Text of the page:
• 6.  The future of Ed Tech is “Bring Your Own Device”(BYOD), and schools will more than likely move awayfrom providing devices for students sooner than later.While BYOD is far too radical for many school districtsat this time, it is inevitable that this is the future. Thesooner districts embrace this future and begin to planfor it, the more effective this transition will be. . . . How are we going to continue to truly ban all ofthis “student owned” technology in schools?  Posted by Scott Meech on Ed Tech website (May 22, 2011)
  • 7.  BYOD isn’t about the devices themselves—kids bring ina variety of technology—it’s about creating constructivechange in teaching practices, just like kids bringing pencilsto school . . . they bring their technology to help themwhenever it is appropriate.  Tim Clark, Instructional Technology Specialist, Forsyth County Schools While BYOD is not a simple means of getting to one-to-one, it is still the only viable, long-term solution. Are yougoing to let the challenges stop BYOD from coming toyour district? By 2015, it will happen.  Elliot Soloway, Professor at University of Michigan, Chair of ISTE SIGML
  • 8.  . . . Technology leaders at BYOD schools say, a fear ofproblems such as access to inappropriate online content,digitally enhanced cheating, and rampant classroomdistractions can lead districts to overthink, and worse,overwrite corresponding policy adjustments to stifle creativeimplementation of the devices. Early reports from the fieldsuggest that the simpler approach is more successful. Districtsthat appear to be experiencing the smoothest transitions frombanning mobile devices to welcoming them have undergone aslittle policy change as possible, striking or heavily revising onlyobvious barriers such as districtwide cell phone bans. Theythen issue school-level acceptable use guidelines that reflectindividual campus cultures and treat violations of thoseguidelines like other behavioral issues.  Ian Quillen, Digital Directions. Org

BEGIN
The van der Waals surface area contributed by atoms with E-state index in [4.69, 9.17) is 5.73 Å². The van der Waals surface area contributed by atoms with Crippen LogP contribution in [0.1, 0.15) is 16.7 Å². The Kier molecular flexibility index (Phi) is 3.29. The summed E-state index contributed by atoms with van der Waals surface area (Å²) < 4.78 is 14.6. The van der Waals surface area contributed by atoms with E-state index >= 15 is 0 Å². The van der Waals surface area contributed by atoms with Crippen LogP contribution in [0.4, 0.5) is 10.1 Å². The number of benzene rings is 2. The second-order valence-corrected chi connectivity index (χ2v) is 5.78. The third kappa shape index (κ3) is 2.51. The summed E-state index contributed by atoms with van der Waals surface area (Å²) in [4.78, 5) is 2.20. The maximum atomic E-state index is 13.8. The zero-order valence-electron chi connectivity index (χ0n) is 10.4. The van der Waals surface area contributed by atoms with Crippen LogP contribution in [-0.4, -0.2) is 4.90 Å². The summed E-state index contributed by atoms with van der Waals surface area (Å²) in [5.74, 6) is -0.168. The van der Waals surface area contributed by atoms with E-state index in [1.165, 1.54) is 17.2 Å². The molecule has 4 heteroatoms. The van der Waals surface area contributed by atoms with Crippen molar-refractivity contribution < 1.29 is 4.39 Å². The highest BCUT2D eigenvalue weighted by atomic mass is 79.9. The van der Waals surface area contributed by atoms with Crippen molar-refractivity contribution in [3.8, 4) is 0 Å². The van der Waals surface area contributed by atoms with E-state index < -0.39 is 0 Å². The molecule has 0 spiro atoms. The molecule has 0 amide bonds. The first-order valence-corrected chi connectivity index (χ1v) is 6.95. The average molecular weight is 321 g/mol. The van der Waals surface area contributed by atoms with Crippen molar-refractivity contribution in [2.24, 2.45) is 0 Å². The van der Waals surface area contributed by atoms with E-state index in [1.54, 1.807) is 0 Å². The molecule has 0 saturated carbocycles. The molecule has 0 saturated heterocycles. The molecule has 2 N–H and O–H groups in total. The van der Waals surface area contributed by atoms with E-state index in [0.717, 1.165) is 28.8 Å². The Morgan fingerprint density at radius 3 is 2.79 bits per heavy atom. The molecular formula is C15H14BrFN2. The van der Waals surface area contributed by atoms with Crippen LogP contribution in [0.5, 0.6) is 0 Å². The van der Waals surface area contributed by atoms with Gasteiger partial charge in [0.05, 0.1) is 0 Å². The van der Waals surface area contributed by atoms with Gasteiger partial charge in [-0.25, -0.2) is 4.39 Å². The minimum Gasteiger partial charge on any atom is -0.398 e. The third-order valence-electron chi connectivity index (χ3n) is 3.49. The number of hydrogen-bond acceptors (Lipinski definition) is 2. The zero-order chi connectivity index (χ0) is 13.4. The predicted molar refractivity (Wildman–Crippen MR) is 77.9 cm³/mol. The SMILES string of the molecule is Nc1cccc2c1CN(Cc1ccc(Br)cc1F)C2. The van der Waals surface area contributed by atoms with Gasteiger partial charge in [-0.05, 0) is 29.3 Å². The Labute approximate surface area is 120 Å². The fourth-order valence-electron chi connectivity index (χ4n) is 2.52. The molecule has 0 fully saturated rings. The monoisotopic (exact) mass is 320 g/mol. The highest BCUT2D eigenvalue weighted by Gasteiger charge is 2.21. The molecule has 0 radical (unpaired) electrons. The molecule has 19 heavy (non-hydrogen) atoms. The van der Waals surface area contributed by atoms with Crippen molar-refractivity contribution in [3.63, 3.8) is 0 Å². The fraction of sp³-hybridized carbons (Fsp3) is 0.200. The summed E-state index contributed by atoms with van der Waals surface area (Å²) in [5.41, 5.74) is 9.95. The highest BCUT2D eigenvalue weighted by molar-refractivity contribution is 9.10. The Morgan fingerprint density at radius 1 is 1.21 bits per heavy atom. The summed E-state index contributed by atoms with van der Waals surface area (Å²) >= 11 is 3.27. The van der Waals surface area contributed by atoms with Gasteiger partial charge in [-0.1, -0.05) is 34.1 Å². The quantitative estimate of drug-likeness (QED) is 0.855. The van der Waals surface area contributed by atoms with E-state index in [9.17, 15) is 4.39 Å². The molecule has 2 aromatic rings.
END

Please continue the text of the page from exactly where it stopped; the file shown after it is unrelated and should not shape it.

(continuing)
• 9.  Brent Williams, Director of Tech, Kenesaw StateUniversity, says, “Easy answer: the iPad” Elliott Soloway, Professor, University of Michigan,says, “Ahh, let me think . . . Hmmm . . . I think . . .Personal, 24/7, networked, embedded in your palm:Mobile Technologies.” Adam Bellow, Founder, eduTeacher, says, “I think ofmy iPhone and Twitter as the best personalizedlearning tools.”
  • 10.  Kathy Schrock, Director of Tech, Nauset PublicSchools, says, “Students want to know why theycannot use their own laptops or pads on the school’sWiFi” Meg Ormiston, Professional Development Speaker,Tech Teachers, says, “Students are frustratedbecause the equipment in most schools is old and thetechnology is not personal to them.”